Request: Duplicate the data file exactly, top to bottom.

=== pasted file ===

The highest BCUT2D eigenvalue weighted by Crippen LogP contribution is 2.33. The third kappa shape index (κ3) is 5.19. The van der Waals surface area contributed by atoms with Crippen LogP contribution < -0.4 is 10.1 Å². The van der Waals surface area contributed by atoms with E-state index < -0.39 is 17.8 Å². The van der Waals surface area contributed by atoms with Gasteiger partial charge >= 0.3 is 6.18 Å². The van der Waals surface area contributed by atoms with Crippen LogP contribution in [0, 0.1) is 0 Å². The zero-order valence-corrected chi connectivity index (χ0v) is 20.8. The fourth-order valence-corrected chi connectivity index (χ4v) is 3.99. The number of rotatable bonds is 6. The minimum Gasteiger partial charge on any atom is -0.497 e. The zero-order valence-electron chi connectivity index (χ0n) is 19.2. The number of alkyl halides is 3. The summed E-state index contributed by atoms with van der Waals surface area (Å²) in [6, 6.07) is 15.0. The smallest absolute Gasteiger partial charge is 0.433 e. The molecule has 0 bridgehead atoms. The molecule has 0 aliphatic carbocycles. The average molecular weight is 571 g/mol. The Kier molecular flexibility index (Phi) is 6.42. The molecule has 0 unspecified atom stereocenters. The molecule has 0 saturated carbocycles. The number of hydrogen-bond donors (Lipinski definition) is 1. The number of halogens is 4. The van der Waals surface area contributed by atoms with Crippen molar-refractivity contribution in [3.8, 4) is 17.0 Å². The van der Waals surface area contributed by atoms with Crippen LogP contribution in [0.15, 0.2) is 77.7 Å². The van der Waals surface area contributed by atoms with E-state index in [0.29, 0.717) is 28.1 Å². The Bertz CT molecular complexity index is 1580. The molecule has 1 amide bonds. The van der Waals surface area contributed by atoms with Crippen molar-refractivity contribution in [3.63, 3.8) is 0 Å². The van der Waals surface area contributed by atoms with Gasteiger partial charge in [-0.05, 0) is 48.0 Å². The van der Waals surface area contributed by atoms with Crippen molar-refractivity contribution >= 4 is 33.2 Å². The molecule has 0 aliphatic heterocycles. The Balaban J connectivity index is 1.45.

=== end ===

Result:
The highest BCUT2D eigenvalue weighted by Crippen LogP contribution is 2.33. The third kappa shape index (κ3) is 5.19. The van der Waals surface area contributed by atoms with Crippen LogP contribution < -0.4 is 10.1 Å². The van der Waals surface area contributed by atoms with E-state index < -0.39 is 17.8 Å². The van der Waals surface area contributed by atoms with Gasteiger partial charge >= 0.3 is 6.18 Å². The van der Waals surface area contributed by atoms with Crippen LogP contribution in [0, 0.1) is 0 Å². The zero-order valence-corrected chi connectivity index (χ0v) is 20.8. The fourth-order valence-corrected chi connectivity index (χ4v) is 3.99. The number of rotatable bonds is 6. The minimum Gasteiger partial charge on any atom is -0.497 e. The zero-order valence-electron chi connectivity index (χ0n) is 19.2. The number of alkyl halides is 3. The summed E-state index contributed by atoms with van der Waals surface area (Å²) in [6, 6.07) is 15.0. The smallest absolute Gasteiger partial charge is 0.433 e. The molecule has 0 bridgehead atoms. The molecule has 0 aliphatic carbocycles. The average molecular weight is 571 g/mol. The Kier molecular flexibility index (Phi) is 6.42. The molecule has 0 unspecified atom stereocenters. The molecule has 0 saturated carbocycles. The number of hydrogen-bond donors (Lipinski definition) is 1. The number of halogens is 4. The van der Waals surface area contributed by atoms with Crippen molar-refractivity contribution in [3.8, 4) is 17.0 Å². The van der Waals surface area contributed by atoms with Crippen LogP contribution in [0.15, 0.2) is 77.7 Å². The van der Waals surface area contributed by atoms with E-state index in [0.29, 0.717) is 28.1 Å². The Bertz CT molecular complexity index is 1580. The molecule has 1 amide bonds. The van der Waals surface area contributed by atoms with Crippen molar-refractivity contribution in [3.63, 3.8) is 0 Å². The van der Waals surface area contributed by atoms with Gasteiger partial charge in [-0.05, 0) is 48.0 Å². The van der Waals surface area contributed by atoms with Crippen molar-refractivity contribution >= 4 is 33.2 Å². The molecule has 0 aliphatic heterocycles. The Balaban J connectivity index is 1.45.